Studies of Welfare Populations: Data Collection and Research Issues. Part II: Administrative Data

06/01/2002

This paper addresses the cleaning and linking of individual-level administrative data for the purposes of social program research and evaluation. We will define administrative data as that collected in the course of programmatic activities for the purposes of client-level tracking, service provision, or decision making--essentially, nonresearch activities. Although some data sets are collected with both programmatic and research activities in mind--birth certificates are a good example--researchers usually think of administrative data as a secondary data source in contrast to surveys that are conducted solely for research purposes.

When we refer to administrative data to be used for research and evaluation of social programs, we are referring primarily to data from management information systems designed to assist in the administration of participant benefits, including, income maintenance, food stamps, Medicaid, nutritional programs, child support, child protective services, childcare subsidies, Social Security programs, and an array of social services and public health programs. Because the focus of the research is often on individual well-being, most government social programs aimed at individuals could be included.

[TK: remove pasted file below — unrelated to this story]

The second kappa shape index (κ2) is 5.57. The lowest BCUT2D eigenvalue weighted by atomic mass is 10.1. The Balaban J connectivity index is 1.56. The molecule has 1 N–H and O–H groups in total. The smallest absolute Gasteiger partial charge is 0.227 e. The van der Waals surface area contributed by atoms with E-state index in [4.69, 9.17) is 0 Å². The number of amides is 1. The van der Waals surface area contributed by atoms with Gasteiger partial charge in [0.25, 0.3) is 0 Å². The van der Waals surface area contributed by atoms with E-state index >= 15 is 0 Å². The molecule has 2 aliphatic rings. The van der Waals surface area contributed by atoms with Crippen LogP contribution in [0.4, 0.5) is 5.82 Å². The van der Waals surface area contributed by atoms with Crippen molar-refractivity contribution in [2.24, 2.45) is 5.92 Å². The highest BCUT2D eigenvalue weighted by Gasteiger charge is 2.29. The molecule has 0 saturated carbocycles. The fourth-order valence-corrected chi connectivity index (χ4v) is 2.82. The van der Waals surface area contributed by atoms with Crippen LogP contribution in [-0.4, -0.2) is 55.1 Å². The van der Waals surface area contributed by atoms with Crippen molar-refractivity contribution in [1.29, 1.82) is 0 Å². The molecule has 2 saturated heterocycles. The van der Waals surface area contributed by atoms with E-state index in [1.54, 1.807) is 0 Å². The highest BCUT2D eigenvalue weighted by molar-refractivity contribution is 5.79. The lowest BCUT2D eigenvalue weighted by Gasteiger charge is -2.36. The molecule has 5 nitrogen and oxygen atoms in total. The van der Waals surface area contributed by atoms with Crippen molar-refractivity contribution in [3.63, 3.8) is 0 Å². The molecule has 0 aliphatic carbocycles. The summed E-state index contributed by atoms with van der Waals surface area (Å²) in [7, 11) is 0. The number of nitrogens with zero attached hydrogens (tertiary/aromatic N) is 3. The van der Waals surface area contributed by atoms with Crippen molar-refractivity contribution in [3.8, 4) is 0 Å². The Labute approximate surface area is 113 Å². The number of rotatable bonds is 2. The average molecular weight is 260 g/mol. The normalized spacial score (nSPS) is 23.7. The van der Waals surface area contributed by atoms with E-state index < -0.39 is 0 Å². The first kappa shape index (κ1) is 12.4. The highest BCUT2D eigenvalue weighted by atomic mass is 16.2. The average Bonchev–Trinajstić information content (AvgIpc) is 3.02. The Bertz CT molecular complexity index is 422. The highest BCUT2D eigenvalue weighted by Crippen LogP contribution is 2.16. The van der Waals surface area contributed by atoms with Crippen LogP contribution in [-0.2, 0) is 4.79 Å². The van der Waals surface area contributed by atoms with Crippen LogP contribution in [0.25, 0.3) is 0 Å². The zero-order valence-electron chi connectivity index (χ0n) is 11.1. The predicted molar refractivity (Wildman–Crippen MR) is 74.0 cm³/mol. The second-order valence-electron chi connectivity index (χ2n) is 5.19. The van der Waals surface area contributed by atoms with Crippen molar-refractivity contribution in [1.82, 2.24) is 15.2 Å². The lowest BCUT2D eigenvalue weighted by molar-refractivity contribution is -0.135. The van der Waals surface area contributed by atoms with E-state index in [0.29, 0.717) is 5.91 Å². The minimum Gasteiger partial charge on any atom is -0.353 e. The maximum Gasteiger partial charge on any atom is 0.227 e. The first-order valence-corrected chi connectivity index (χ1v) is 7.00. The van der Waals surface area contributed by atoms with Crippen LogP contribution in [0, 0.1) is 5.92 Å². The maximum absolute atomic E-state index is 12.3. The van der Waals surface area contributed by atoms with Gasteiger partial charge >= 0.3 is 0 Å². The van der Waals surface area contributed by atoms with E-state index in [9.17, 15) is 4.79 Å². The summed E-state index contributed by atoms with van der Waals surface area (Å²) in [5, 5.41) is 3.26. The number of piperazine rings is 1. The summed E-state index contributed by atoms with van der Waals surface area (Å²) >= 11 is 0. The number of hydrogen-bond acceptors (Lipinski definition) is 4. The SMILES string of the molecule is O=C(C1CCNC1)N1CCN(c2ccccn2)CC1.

Before these administrative data can be used for research purposes, cleaning the data is a major activity as it is in conducting and using any large social surveys. Cleaning is necessary because there are numerous sources of potential error in the data and because the data are not formatted in a way that is easily analyzed by social scientists. We take a broad view of cleaning. It is not just correcting "dirty" data; it is producing a clean data set from a messy assortment of data sets. In this paper, cleaning refers to the entire process of transforming the data as it exists in the information system into an analytic data set.

Record linkage is a major activity in the use of administrative data, especially if the research is longitudinal--and, by definition, evaluation nearly always is. Record linkage is the process of determining that two data records belong to the same individual. Being able to track an individual from one time to the next or across numerous data sets is nearly always necessary when using administrative data, especially because, in most cases, one does not have access to the independent sources of data that can assure that a time 1 measurement and time 2 measurement are of the same person or that an agency 1 record and agency 2 record are for the same individual.(1)

Data cleaning and record linkage are closely related activities. At its most simple level, record linkage is necessary to determine if any duplicate records exist for a single individual or case in a particular data set. Record linkage is used to produce clean, comprehensive data sets from single program data sets. Without accurate record linkage, it is likely that the data on an individual will be incomplete or contain data that do not belong to that individual. And, to do accurate record linkage, the data fields necessary to perform the linkage, typically individual identifiers, must be accurate and in a standardized format across all the data sets to be linked.

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